COVID Alert App Will Start Collecting New Performance Metrics Soon

Health Canada has announced the country COVID Alert exposure notification app will soon be updated to collect new performance metrics.

According to Patty Hajdu, Minister of Health, she said, “With these new performance metrics, we are still prioritizing privacy while increasing our understanding of the apps’ effectiveness on reducing the spread of COVID-19.”

The following metrics will soon be collected by COVID Alert, “while maintaining strong privacy measures to protect confidentiality”, explains the federal government:

  • the number of active users and downloads per province or territory;
  • the number of exposure notifications sent;
  • the number of users who enter a one-time key after receiving a notification; and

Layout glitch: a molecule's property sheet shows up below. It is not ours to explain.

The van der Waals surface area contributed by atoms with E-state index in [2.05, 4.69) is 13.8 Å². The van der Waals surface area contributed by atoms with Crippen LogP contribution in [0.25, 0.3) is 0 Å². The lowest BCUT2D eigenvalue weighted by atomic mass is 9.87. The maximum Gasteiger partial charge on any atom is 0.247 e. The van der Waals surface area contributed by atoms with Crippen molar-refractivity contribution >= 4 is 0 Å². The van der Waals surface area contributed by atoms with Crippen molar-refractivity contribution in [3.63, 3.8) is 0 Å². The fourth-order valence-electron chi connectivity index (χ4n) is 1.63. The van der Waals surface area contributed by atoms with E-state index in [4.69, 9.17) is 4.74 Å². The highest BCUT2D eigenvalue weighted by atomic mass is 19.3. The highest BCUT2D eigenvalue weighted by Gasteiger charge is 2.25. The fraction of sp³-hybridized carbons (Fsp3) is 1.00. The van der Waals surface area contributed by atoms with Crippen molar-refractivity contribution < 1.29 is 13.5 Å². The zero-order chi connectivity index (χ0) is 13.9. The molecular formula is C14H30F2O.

• technical performance to help ensure the app is working correctly.

Health Canada says The Office of the Privacy Commissioner was “satisfied” with the safeguards in place as part of COVID Alert and in regards to this upcoming update.

COVID Alert will start collecting these metrics over a phased start over the next two weeks, beginning today, February 9, 2021.

Canada’s COVID Alert app is based on Google and Apple’s exposure notification framework, which leverages Bluetooth on devices for anonymous “handshakes” in the background. The app does not use GPS info or collect any user data. It has been vetted as safe by Canada’s privacy commissioner and provincial counterparts.

When someone tests positive for COVID-19, they can anonymously alert others that may have been in contact using COVID Alert, by obtaining a one-time-use key from their provincial health authority.

Provinces currently supporting COVID Alert:

  • Manitoba
  • New Brunswick
  • Newfoundland and Labrador
  • Ontario
  • Quebec
  • Saskatchewan
  • Nova Scotia
  • Prince Edward Island
  • Northwest Territories

Still waiting for:

  • Alberta (SHAME!)
  • British Columbia (SHAME!)
  • Nunavut
  • Yukon

Download links: 

As of February 7, COVID Alert has been downloaded 6.18 million times, with 18,598 people voluntarily entering in one-time keys, according to the federal government.

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